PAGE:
Flashcards in Anti Inflammatory Drugs Deck (23)
What is the action of acetomenophen?
Reversibly inhibits Cox in the CNS- analgesic and anti-pyretic (inactive peripherally- not anti-inflammatory)
What is the clinical use of acetomenophen?
Used instead of aspirin for children with viral infection bc of Reyes syndrome
What are the toxicities of acetomenophen?
hepatic necrosis (NAPQ1 metabolite depleates glutathione and forms toxic metabolites in the liver; treat with N-acetyl cysteine)
What is the method of action of aspirin?
Irreversibly inhibits COX1/2 via acetylation
Decrease synthesis of TxA2 to increase bleeding time
What is the clinical uses of aspirin?
Low dose (300 mg/day): anti-platelet
Medium dose (300-2400 mg/day): analgesic, anti-pyretic
High dose (2400-4000 mg/day): anti-inflamatory
Toxicity of aspirin?
Chronic use --> acute renal failure, interstilial nephritis, GI bleeding
Reyes in kids
Respiratory alkalosis early followed by a metabolic acidosis for a mixed picture
Can treat with alkalization
What is the mechanism of action of celecoxib?
reversible inhibition of COX2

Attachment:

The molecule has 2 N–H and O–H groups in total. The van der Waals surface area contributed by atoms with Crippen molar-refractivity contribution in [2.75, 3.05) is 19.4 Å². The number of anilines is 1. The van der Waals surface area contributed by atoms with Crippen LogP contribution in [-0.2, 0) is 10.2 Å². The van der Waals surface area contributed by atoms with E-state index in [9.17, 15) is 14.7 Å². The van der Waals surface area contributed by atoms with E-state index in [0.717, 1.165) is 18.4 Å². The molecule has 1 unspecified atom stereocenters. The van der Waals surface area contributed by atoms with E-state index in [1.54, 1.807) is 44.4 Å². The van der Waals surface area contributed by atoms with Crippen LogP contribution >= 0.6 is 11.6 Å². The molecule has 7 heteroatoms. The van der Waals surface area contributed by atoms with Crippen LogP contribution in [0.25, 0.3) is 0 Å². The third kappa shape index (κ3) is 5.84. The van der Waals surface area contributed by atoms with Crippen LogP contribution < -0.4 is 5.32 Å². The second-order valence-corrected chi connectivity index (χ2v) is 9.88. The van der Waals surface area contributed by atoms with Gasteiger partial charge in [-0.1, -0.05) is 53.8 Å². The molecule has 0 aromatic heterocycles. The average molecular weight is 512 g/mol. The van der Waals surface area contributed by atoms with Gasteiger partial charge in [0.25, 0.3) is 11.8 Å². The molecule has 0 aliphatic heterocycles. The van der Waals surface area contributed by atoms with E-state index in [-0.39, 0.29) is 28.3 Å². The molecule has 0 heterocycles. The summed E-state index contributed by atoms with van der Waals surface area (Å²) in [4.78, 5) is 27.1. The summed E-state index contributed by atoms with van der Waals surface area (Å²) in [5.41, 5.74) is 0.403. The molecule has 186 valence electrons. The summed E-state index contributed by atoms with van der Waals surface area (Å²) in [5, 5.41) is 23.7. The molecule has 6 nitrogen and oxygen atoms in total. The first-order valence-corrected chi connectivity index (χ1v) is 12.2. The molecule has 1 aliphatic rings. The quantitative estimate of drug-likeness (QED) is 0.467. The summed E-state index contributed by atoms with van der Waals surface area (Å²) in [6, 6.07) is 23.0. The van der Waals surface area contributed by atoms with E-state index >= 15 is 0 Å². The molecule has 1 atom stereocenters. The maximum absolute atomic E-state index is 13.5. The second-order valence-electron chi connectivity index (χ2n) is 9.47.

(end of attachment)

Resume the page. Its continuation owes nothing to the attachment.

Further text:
Inflammatory cells and vasc endothelium to mediate inflammation and pain
(sparring of COX1 spares gastric mucosa and TxA2 function in platelets)
When is celecoxib used?
osteoarthritis, rheumatoid arthritis
What is the toxicity of celecoxib?
increased risk of thrombosis
What is the mechanism of action for NSAIDS?
ibuprofen, naproxen, indomethicin
Reversible COX1/2 inhibition
What are the clinical uses of NSAIDS?
anti-pyretic, anagesic, anti-inflammatory
What are toxicities of NSAIDS?
Interstitial nephritis, gastric ulcers (prostaglandins protect gastric mucosa/COX1), and renal ischemia (prostaglandins dilate afferent arteriole)
What are the mechanisms of bisphosphonates?
pyrophasphate analogs, bind to hydroxyappetite in bones and inhibit osteoclast action
When are bisphosphonates used?
Osteoporosis, hypercalcemia, Pagets disease of the bone
What are toxicities of bisphosphonates?
Corrosive esophagitis (take with water and stay upright for 30 mins)
osteonecrosis of the jaw
What is the mechanism of action of teriparatide
increase osteoblast activity
When is teriparatide used?
Can increase bone growth as opposed to anti-absorptive therapies like bisphophanates
What is the toxicity of teriparatide?
May increase risk of osteosarcoma
What is a toxicity of TNF-a inhibitors?
reactivation of infection, esp TB
TNF-a is important for granuloma formation and stabilization
What is the mechanisms of etanercept?
Fusion protein (receptor for Ig Fc + TNF-a) produced by recombinant DNA that acts as a decoy receptor for TNF-a
When do you use etanercept?
Rhematoid arthritis, psoriasis, ankalosing spondylitis
What is the mechanisms of action of infliximab or adalimumab?
Monoclonal antibody to TNF-a